by Olivia Hunt
A masked nurse prods a six- inch swab up, up my nasal cavity. I try to focus on her elbow, it’s still— then moves in measured, tiny circles, tickling loosening, I’m sure, some brain matter. Then my mind goes to the summer rental— I lie back, watching the endless scroll of clouds and seabirds, my six-year-old brother packs sand into my ankles. Are you turning me into a mermaid? He lets out a long sigh, No. It’s a sarcophagus. As the sun sets, my throat cracks like clay. My chest sinks lower and lower into the shore. My nurse wears the mask of Anubis now, she draws out her hook— the last thing I tasted was salt.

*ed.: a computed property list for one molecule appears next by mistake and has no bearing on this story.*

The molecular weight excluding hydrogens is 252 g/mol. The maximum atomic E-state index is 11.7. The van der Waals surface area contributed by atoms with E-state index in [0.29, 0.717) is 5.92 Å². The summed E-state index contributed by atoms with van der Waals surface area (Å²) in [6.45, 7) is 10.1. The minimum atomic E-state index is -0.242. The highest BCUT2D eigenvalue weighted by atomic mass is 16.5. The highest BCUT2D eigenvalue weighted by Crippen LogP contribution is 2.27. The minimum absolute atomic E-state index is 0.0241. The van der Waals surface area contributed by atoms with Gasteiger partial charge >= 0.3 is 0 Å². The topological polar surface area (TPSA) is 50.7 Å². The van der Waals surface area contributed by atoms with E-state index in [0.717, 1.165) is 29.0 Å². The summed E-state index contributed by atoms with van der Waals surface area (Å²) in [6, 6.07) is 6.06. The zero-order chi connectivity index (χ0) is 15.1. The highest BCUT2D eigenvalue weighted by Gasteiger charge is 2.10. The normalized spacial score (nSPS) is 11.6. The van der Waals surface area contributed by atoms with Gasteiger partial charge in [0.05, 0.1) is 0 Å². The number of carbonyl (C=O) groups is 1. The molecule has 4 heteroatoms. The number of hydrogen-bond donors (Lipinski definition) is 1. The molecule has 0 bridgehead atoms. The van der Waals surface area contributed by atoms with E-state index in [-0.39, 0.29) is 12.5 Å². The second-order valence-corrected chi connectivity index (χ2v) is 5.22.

Olivia Hunt is an English and French major at the University of San Diego. This piece was submitted for the Alcalá Review’s Fall 2020 Semester Staff-Produced Original Content. She is the Poetry Editor of the Alcalá Review.